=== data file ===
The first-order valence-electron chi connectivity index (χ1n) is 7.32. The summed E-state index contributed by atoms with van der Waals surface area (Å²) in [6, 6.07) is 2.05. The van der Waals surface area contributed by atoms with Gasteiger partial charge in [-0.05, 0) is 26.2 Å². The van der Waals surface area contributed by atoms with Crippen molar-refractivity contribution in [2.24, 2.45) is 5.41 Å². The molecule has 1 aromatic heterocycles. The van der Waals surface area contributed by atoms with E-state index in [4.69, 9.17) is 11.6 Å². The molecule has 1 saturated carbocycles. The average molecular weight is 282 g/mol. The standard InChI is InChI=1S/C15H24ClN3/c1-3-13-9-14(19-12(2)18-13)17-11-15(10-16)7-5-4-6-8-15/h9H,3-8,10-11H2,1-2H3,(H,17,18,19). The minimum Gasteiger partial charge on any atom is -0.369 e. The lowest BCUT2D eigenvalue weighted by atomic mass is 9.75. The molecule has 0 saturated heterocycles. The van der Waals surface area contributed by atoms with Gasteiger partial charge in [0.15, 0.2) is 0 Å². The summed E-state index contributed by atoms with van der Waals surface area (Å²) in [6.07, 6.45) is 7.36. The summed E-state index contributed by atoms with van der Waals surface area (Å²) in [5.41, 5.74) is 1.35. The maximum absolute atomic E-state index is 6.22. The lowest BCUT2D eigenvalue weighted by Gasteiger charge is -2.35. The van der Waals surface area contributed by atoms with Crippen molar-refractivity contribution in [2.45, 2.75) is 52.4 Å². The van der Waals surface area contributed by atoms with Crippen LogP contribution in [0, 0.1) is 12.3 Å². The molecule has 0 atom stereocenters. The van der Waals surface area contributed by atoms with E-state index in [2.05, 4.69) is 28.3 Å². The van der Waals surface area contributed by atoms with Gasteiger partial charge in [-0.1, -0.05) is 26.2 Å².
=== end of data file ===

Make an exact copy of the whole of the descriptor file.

The first-order valence-electron chi connectivity index (χ1n) is 7.32. The summed E-state index contributed by atoms with van der Waals surface area (Å²) in [6, 6.07) is 2.05. The van der Waals surface area contributed by atoms with Gasteiger partial charge in [-0.05, 0) is 26.2 Å². The van der Waals surface area contributed by atoms with Crippen molar-refractivity contribution in [2.24, 2.45) is 5.41 Å². The molecule has 1 aromatic heterocycles. The van der Waals surface area contributed by atoms with E-state index in [4.69, 9.17) is 11.6 Å². The molecule has 1 saturated carbocycles. The average molecular weight is 282 g/mol. The standard InChI is InChI=1S/C15H24ClN3/c1-3-13-9-14(19-12(2)18-13)17-11-15(10-16)7-5-4-6-8-15/h9H,3-8,10-11H2,1-2H3,(H,17,18,19). The minimum Gasteiger partial charge on any atom is -0.369 e. The lowest BCUT2D eigenvalue weighted by atomic mass is 9.75. The molecule has 0 saturated heterocycles. The van der Waals surface area contributed by atoms with Gasteiger partial charge in [0.15, 0.2) is 0 Å². The summed E-state index contributed by atoms with van der Waals surface area (Å²) in [6.07, 6.45) is 7.36. The summed E-state index contributed by atoms with van der Waals surface area (Å²) in [5.41, 5.74) is 1.35. The maximum absolute atomic E-state index is 6.22. The lowest BCUT2D eigenvalue weighted by Gasteiger charge is -2.35. The van der Waals surface area contributed by atoms with Crippen molar-refractivity contribution in [2.45, 2.75) is 52.4 Å². The van der Waals surface area contributed by atoms with Crippen LogP contribution in [0, 0.1) is 12.3 Å². The molecule has 0 atom stereocenters. The van der Waals surface area contributed by atoms with E-state index in [2.05, 4.69) is 28.3 Å². The van der Waals surface area contributed by atoms with Gasteiger partial charge in [-0.1, -0.05) is 26.2 Å².